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I suppose I could go down to 100 on them.

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-£100...isn't bad, but I'll think about it.

-Right, OK.

-OK? Thank you, Ruth.

-OK, that's fine.

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-Ruth, I do... This is quite garish.

-It is, exactly.

-It's not everyone's taste. Has it been here long?

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-No, I've only had it recently.

-Hanson, you've got to start making some decisions,

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because my time's running out. The first thing I saw was a duck.

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And I love him because they say small is beautiful, and, Mr Ross, watch out!

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I'll say yes to him

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at £45. We have a sale. He's going, going, gone, if that's OK with you.

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One down! Fantastic.

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Ruth, the Moroccan light will be my gamble

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-and I'll speculate at £15, I'll say yes to him!

-Right, OK.

-At £15.

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Charles is really driving the deals here.

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But will his luck hold when it comes to these buttons?

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The ticket price is 125. I can do those for 90.

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-Maybe £70.

-Oh, I couldn't possibly do that. They would have to be 80 on the buttons, all right?

-OK.

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-I'm going, I'm going...they're gone.

-Right.

-Sold.

-Thank you.

-To Hanson.

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-Three in a row, one shop, Ruth. Thanks ever so much. Wow!

-Jolly good.

-It's that easy.

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Let's find out where that old Hanson is.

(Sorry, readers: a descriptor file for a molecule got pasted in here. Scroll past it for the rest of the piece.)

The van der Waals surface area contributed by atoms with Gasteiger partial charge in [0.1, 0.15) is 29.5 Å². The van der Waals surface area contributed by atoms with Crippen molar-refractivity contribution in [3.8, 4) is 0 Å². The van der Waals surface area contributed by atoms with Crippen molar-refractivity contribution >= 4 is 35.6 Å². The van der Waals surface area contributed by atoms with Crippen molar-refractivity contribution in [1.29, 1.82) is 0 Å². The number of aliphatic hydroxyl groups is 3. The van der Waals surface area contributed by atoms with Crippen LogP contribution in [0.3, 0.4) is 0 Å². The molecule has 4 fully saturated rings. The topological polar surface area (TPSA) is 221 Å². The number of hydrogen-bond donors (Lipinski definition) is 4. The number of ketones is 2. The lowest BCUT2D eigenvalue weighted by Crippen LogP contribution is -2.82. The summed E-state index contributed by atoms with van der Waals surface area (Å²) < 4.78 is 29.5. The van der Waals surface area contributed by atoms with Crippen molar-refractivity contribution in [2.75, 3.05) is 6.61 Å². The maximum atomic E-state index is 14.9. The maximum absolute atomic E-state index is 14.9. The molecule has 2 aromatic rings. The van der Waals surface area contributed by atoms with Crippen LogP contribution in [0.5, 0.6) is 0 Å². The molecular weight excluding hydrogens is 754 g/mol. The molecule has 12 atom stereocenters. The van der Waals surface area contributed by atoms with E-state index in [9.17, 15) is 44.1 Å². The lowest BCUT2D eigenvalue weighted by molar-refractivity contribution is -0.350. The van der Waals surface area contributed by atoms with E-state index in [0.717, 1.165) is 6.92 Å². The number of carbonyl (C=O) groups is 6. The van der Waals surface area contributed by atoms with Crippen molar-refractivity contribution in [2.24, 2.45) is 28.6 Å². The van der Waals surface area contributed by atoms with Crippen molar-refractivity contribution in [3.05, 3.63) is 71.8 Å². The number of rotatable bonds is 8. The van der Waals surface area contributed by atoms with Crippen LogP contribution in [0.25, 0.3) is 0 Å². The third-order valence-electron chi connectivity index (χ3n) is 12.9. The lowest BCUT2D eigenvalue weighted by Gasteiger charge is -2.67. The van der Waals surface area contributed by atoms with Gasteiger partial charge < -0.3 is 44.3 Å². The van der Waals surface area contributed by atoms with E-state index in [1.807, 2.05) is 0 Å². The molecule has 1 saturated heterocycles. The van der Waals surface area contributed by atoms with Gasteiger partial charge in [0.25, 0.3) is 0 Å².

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-Hello, is that Mr Hanson?

-Hello, Charlie!

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-Well, I must say, we're in this together!

-How are you?

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And I look round and you've just gone.

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-How are you doing?

-I just want to let you know, Charlie, that the car is now running,

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and I'm in it and I'm going shopping.

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-Bye.

-Bye-bye.

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I suspect he's done some Hanson buying again! Well, Dick Turpin stealing, more like!

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Am I happy? Yeah!

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Am I happy I'll make a profit? Yeah!

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Am I happy Charlie Ross is going to be going down? Yeah!

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So I need to get on and catch up.

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While Charlie heads off to his next port of call,

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Charles wants to find out more about the history of King's Lynn.

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# I wish I was a fisherman

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# Tumbling on the sea... #

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Situated on the Wash, one of the largest estuaries in Britain,

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the town has long been a centre for commerce.

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For 1,000 years, over 40 generations of fisherfolk here have made a living from the sea.

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Having secured his first catch of the day, Mr Hanson tracks down Paul Richards,

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curator of True's Yard.

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Now, I've come today to True's Yard.

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A fisherfolk museum.

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The fisherfolk lived in yards like this.

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It's all about community and solidarity and a hard life, fishing in the North Sea.